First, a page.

The 16th century church was constructed as part of Monastero Maggiore, a big convent owned by the Benedictine order. Construction started in 1503 and 12 years later it was inaugurated. The design of the church is attributed to Gian Giacomo Dolcebuono, the Italian architect who had worked earlier on Milan’s Duomo.

The monastery was erected on the site of some ancient Roman remains and features a simple rectangular floor plan with 10 bays. The structure is covered with a barrel vaulted ceiling with false ribs added merely for decorative purposes.

There’s a partition wall dividing the church into 2 halls; one is large with 6 bays for nuns who live at the convent, and the other comprises a smaller public hall for its congregation. Also called the Hall of the Nuns, the convent hall houses the choir. The main altar is situated in the Hall of the Believers or public hall.

The church is best known for its amazing frescoes. The chapels and walls of the church are entirely covered in paintings created during 3 different cycles from about 1510 to 1578. Many of the earliest paintings are today lost having been painted over by newer works. Nonetheless, there are many other visible masterpieces that date from after 1530.

The most famous of the frescoes are by Bernardino Luini who was Leonardo da Vinci’s student. Luini’s frescoes are situated at the St. Catherine chapel which is the third chapel on the right inside the public hall, as well as on both sides of the partition wall. Luini’s family also contributed with Aurelio his brother creating the Adoration of the Magi on the partition wall in 1565, and his sons decorating the Bergamina chapel in 1555.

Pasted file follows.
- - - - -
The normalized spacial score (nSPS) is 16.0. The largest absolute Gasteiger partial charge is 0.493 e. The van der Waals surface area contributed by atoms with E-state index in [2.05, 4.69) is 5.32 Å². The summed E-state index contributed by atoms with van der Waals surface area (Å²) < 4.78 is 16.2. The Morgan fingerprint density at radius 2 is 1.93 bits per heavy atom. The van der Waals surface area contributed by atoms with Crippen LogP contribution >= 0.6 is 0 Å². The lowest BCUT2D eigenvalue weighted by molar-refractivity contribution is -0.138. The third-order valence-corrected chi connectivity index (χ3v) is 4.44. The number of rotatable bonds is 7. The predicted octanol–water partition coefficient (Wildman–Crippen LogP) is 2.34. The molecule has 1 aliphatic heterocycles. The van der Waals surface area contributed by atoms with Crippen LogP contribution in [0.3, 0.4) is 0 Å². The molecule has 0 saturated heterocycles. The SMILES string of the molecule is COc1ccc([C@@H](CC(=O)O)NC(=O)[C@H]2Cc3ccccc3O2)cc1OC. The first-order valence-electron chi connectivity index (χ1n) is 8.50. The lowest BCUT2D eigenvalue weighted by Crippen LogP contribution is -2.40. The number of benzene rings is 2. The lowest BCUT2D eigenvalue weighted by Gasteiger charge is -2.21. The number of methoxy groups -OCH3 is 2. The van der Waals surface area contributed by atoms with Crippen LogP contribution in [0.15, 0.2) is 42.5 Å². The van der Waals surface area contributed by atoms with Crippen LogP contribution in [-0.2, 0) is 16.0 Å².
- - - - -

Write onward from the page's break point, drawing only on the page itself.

The church also features many interesting works such as the decorations of the Simonetta chapel. Also notable is the painting on the convent hall’s partition wall which was created in 1573 by Caravaggio’s master; and the altarpiece, a different interpretation of the Adoration of the Magi that dates from 1578.

Other frescoes on the church walls date from the 16th century and include a series covering the life of San Maurizio, the saint for whom the church is named.

The church also contains what is believed to be Milan’s oldest pipe organ built from 1554-1557. The pipe organ has not been used for many years but should soon be restored to working order. The church today continues to be used as a house of worship, as well as a venue for holding concerts.

5. Duomo di Milano

Duomo di Milano is Milan’s magnificent cathedral. A much loved symbol of the city, the Duomo is Italy’s most exuberant example of the northern Gothic architectural style. The cathedral features one of the world’s most beautiful dazzling white front façades with spiky towers and spires that dominate Piazza del Duomo, the cathedral square and beating heart of Milan.

One of the largest churches in the world, the Duomo today occupies a site that has been the city’s most central location since it was founded. Situated literally at the center of Milan, the Duomo has the streets of Milan radiating from the cathedral or circling it.